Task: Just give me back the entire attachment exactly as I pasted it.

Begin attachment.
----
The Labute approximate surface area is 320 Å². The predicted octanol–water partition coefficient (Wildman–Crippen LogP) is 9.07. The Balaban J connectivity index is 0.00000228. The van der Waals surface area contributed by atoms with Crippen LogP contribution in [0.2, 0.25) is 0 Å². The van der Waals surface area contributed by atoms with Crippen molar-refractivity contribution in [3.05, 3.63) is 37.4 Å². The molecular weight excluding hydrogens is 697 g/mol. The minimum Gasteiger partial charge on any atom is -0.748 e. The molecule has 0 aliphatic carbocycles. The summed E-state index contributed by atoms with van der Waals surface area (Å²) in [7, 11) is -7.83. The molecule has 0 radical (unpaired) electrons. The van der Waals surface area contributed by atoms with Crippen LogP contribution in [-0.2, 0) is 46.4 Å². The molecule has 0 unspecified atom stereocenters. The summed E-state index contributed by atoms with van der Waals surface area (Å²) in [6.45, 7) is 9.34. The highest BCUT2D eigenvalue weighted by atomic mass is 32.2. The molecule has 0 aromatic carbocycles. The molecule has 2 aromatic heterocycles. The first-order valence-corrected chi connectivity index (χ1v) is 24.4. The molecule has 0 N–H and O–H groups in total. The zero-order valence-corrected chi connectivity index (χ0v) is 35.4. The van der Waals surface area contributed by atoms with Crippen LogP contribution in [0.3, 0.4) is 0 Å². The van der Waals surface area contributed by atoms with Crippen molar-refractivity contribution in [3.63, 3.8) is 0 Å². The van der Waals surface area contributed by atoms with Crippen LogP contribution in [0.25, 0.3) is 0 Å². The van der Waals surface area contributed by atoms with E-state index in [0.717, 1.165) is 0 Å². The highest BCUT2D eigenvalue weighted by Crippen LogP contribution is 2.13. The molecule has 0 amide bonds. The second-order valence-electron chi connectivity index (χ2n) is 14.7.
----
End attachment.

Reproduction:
The Labute approximate surface area is 320 Å². The predicted octanol–water partition coefficient (Wildman–Crippen LogP) is 9.07. The Balaban J connectivity index is 0.00000228. The van der Waals surface area contributed by atoms with Crippen LogP contribution in [0.2, 0.25) is 0 Å². The van der Waals surface area contributed by atoms with Crippen molar-refractivity contribution in [3.05, 3.63) is 37.4 Å². The molecular weight excluding hydrogens is 697 g/mol. The minimum Gasteiger partial charge on any atom is -0.748 e. The molecule has 0 aliphatic carbocycles. The summed E-state index contributed by atoms with van der Waals surface area (Å²) in [7, 11) is -7.83. The molecule has 0 radical (unpaired) electrons. The van der Waals surface area contributed by atoms with Crippen LogP contribution in [-0.2, 0) is 46.4 Å². The molecule has 0 unspecified atom stereocenters. The summed E-state index contributed by atoms with van der Waals surface area (Å²) in [6.45, 7) is 9.34. The highest BCUT2D eigenvalue weighted by atomic mass is 32.2. The molecule has 0 aromatic carbocycles. The molecule has 2 aromatic heterocycles. The first-order valence-corrected chi connectivity index (χ1v) is 24.4. The molecule has 0 N–H and O–H groups in total. The zero-order valence-corrected chi connectivity index (χ0v) is 35.4. The van der Waals surface area contributed by atoms with Crippen LogP contribution in [0.3, 0.4) is 0 Å². The van der Waals surface area contributed by atoms with Crippen molar-refractivity contribution in [3.63, 3.8) is 0 Å². The van der Waals surface area contributed by atoms with Crippen LogP contribution in [0.25, 0.3) is 0 Å². The van der Waals surface area contributed by atoms with E-state index in [0.717, 1.165) is 0 Å². The highest BCUT2D eigenvalue weighted by Crippen LogP contribution is 2.13. The molecule has 0 amide bonds. The second-order valence-electron chi connectivity index (χ2n) is 14.7.